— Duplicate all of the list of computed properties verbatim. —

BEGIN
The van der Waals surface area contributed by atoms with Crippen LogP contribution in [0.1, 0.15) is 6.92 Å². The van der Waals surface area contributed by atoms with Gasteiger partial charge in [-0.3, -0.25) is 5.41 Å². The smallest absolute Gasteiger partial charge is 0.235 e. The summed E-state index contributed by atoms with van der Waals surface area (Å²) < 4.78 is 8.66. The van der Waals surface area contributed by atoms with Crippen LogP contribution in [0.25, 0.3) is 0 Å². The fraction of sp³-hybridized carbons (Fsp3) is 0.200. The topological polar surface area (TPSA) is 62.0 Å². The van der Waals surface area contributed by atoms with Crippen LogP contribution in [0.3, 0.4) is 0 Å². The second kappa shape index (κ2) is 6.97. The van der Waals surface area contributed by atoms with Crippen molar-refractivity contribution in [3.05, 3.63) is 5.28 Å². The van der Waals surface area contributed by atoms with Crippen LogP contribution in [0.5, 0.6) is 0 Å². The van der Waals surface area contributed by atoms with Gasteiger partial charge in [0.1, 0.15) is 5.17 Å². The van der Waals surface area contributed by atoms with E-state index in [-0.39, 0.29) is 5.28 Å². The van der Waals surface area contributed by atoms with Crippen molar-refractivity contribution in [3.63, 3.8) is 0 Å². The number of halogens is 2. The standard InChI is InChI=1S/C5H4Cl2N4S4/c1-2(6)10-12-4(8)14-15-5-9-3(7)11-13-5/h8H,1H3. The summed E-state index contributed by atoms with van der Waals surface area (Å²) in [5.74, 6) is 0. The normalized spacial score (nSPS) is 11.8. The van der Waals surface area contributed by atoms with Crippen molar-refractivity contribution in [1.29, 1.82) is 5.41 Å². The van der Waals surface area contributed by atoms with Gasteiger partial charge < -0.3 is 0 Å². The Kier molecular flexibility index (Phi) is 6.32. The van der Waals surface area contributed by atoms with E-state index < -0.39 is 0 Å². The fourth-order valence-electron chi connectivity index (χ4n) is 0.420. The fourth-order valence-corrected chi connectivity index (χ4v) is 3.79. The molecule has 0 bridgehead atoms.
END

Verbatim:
The van der Waals surface area contributed by atoms with Crippen LogP contribution in [0.1, 0.15) is 6.92 Å². The van der Waals surface area contributed by atoms with Gasteiger partial charge in [-0.3, -0.25) is 5.41 Å². The smallest absolute Gasteiger partial charge is 0.235 e. The summed E-state index contributed by atoms with van der Waals surface area (Å²) < 4.78 is 8.66. The van der Waals surface area contributed by atoms with Crippen LogP contribution in [0.25, 0.3) is 0 Å². The fraction of sp³-hybridized carbons (Fsp3) is 0.200. The topological polar surface area (TPSA) is 62.0 Å². The van der Waals surface area contributed by atoms with Crippen LogP contribution in [0.3, 0.4) is 0 Å². The second kappa shape index (κ2) is 6.97. The van der Waals surface area contributed by atoms with Crippen molar-refractivity contribution in [3.05, 3.63) is 5.28 Å². The van der Waals surface area contributed by atoms with Crippen LogP contribution in [0.5, 0.6) is 0 Å². The van der Waals surface area contributed by atoms with Gasteiger partial charge in [0.1, 0.15) is 5.17 Å². The van der Waals surface area contributed by atoms with E-state index in [-0.39, 0.29) is 5.28 Å². The van der Waals surface area contributed by atoms with Crippen molar-refractivity contribution in [3.63, 3.8) is 0 Å². The number of halogens is 2. The standard InChI is InChI=1S/C5H4Cl2N4S4/c1-2(6)10-12-4(8)14-15-5-9-3(7)11-13-5/h8H,1H3. The summed E-state index contributed by atoms with van der Waals surface area (Å²) in [5.74, 6) is 0. The normalized spacial score (nSPS) is 11.8. The van der Waals surface area contributed by atoms with Crippen molar-refractivity contribution in [1.29, 1.82) is 5.41 Å². The van der Waals surface area contributed by atoms with Gasteiger partial charge < -0.3 is 0 Å². The Kier molecular flexibility index (Phi) is 6.32. The van der Waals surface area contributed by atoms with E-state index < -0.39 is 0 Å². The fourth-order valence-electron chi connectivity index (χ4n) is 0.420. The fourth-order valence-corrected chi connectivity index (χ4v) is 3.79. The molecule has 0 bridgehead atoms.